|A Little Chocolate Makes Anything Better|
Recipe adapted from Cooking by the Seasons
One of the best things about winter in Santa Cruz, at least for foodies, is Meyer lemons. They grow abundantly throughout the county, and chances are someone at your work, among your friends, or in your rock band has a tree. If that’s the case, sooner or later you’ll get to share the wealth. A cross between the standard Eureka lemon and a mandarin, they are more fragrant and sweet than the Eurekas. This sweet bit of sunshine in the midst of winter is perfect for baked goods.
The original recipe contains ½ cup finely chopped walnuts, added to the batter last. I prefer the cake’s smoothness without the nuts, but would consider adding about ¼ cup poppy seeds to the mix. Evaporated cane juice is my standard choice of sugar, and I would not substitute anything heavier, since this cake has a delicate lightness despite being rather dense with butter, sour cream, and eggs. I substituted fat free sour cream, which worked out beautifully. This recipe requires about 2 large lemons.
|With Honey-Preserved Raspberries and Chocolate|
You can make this cake with regular Eureka lemons, as Ms. Allrich does, if you don’t have Meyer lemons.
serves about 10
1 cup butter
1 cup evaporated cane juice or other sugar
4 large eggs
1½ tbsp. Meyer lemon zest
1 tsp. vanilla extract
1 cup sour cream
2 ½ cups unbleached flour
1 tsp. baking powder
1 tsp. baking soda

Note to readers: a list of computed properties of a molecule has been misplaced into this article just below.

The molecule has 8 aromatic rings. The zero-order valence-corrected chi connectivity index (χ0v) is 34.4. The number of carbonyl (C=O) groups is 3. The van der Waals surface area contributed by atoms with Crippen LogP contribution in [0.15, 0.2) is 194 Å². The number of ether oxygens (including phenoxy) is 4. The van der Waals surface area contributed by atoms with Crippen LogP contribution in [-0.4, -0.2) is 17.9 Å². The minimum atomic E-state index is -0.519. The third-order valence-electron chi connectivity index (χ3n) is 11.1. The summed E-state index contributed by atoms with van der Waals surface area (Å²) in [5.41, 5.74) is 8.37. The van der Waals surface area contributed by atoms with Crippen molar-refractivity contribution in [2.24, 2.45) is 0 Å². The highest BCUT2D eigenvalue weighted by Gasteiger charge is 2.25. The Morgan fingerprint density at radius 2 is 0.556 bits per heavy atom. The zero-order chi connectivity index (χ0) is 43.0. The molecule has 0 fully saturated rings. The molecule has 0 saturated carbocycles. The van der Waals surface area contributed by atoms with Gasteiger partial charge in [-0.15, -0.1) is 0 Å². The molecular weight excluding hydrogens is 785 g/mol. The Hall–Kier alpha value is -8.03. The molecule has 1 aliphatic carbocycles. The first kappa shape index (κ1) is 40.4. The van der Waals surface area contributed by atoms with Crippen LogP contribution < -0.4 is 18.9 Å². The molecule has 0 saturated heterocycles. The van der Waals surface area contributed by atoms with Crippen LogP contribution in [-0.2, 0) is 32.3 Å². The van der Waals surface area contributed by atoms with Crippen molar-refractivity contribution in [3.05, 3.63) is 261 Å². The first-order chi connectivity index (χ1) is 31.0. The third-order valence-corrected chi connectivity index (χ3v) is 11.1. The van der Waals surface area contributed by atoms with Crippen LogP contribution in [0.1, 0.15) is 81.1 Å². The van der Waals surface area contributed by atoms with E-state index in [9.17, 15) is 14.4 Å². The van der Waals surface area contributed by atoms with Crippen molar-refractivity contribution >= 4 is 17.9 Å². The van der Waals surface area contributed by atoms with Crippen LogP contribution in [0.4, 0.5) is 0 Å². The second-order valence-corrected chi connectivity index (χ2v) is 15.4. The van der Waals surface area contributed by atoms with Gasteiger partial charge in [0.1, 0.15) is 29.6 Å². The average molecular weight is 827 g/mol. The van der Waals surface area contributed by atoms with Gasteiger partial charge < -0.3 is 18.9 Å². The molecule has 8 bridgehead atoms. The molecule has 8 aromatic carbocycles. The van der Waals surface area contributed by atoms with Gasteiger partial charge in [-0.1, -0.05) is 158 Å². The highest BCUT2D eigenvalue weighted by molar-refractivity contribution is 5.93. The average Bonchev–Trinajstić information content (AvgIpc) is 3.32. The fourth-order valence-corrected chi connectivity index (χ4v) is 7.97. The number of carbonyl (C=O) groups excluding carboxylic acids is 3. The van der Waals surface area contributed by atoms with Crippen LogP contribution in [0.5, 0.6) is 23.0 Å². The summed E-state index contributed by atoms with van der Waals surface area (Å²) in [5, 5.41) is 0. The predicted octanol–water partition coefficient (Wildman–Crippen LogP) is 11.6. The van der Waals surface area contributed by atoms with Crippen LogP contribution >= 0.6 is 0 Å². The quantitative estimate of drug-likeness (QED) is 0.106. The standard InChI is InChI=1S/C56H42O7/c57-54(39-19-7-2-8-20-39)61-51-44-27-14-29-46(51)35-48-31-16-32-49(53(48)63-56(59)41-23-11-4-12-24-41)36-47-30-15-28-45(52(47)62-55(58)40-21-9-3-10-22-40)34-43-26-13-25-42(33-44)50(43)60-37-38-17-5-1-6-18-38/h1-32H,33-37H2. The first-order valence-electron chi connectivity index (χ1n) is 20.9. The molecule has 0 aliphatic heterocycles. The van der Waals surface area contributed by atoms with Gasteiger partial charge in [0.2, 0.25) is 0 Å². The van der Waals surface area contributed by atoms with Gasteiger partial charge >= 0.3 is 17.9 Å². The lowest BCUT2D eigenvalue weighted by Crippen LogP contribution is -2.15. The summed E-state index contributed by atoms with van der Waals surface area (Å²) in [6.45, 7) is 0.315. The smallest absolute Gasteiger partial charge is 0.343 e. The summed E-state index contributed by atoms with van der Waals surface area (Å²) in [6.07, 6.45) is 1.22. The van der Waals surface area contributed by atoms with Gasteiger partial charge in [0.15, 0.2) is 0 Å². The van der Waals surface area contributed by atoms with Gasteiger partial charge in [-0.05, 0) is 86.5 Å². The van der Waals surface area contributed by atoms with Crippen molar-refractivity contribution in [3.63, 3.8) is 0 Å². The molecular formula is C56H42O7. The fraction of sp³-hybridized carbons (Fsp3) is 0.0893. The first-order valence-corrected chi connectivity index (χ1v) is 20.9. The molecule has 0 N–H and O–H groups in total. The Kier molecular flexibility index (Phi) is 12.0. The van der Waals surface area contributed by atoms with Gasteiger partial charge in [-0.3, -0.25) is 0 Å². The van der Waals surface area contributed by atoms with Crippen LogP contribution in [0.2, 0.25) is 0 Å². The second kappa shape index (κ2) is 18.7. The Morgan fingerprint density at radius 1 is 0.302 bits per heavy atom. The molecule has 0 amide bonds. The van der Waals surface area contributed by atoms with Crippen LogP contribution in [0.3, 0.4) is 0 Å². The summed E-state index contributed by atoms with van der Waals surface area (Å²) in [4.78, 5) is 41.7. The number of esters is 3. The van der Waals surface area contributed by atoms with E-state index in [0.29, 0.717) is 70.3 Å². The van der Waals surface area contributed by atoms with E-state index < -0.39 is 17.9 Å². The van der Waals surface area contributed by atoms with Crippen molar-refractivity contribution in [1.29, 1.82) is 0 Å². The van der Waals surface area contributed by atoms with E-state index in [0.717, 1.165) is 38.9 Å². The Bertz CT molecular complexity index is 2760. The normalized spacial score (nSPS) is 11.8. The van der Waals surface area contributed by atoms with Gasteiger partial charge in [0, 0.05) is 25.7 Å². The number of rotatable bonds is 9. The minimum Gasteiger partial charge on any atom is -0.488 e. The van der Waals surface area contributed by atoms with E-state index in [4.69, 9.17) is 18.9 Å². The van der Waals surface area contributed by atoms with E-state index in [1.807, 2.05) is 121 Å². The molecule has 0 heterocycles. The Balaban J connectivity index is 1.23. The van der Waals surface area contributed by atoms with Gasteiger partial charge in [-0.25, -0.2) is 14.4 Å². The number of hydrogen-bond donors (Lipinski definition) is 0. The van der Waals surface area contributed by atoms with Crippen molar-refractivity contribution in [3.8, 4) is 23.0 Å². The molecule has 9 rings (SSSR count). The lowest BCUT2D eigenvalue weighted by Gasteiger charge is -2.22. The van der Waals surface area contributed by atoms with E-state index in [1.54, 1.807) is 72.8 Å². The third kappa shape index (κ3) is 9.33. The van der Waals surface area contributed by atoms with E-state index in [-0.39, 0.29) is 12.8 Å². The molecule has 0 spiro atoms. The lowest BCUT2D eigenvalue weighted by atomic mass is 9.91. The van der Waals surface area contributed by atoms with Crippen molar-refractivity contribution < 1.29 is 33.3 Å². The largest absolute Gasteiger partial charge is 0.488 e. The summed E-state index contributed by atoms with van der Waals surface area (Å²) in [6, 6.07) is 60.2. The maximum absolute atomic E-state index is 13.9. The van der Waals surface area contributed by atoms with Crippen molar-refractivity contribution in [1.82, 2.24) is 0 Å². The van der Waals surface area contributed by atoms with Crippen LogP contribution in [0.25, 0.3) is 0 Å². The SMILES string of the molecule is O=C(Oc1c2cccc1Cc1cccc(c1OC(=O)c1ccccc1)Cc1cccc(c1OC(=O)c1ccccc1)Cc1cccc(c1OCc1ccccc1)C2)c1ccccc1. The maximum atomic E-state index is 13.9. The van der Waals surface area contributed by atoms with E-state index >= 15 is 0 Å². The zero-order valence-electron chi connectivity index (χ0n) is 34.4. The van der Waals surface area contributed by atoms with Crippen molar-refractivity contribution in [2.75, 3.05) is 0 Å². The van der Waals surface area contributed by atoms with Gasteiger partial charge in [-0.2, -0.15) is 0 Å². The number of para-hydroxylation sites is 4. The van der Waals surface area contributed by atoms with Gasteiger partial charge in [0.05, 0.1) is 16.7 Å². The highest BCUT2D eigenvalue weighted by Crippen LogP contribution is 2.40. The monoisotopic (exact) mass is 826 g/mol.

¼ tsp. salt
½ fresh lemon juice
½ cup sugar
lemon zest or lemon slices, optional garnish
Preheat oven to 350 degrees F.
Grease a 9” x 11” (large) loaf pan or an 8-9” tube pan.
In large mixing bowl, cream the butter. Add 1 cup sugar and cream together. Beat in eggs one at a time. Stir in lemon zest, vanilla, and sour cream.
In a smaller mixing bowl, whisk together sifted flour, baking powder, baking soda, and salt.
Gradually stir dry ingredients into wet ingredients.
Pour cake batter into prepared pan. Bake for about 50 – 55 minutes, until toothpick inserted in center comes out clean. Remove cake from oven, and allow it to cool on a rack for 5 minutes.
While cake is cooling, make glaze: combine lemon juice and ½ cup sugar in saucepan. Bring to a boil over high heat. Reduce heat to medium and simmer sauce, stirring constantly, for 5 minutes, or until it begins to look like syrup. When bubbles start getting bigger and mounding up, it’s syrup!
Shake cake to loosen it from sides of pan. Immediately pour or spoon on hot glaze, generously covering entire surface.
Allow cake to cool completely then remove from pan to cake plate. Garnish with lemon zest or lemon slices if desired.
|Glaze is Not Syrup Yet|
|Glaze is Syrup: Stop Heating and Put Onto Cake|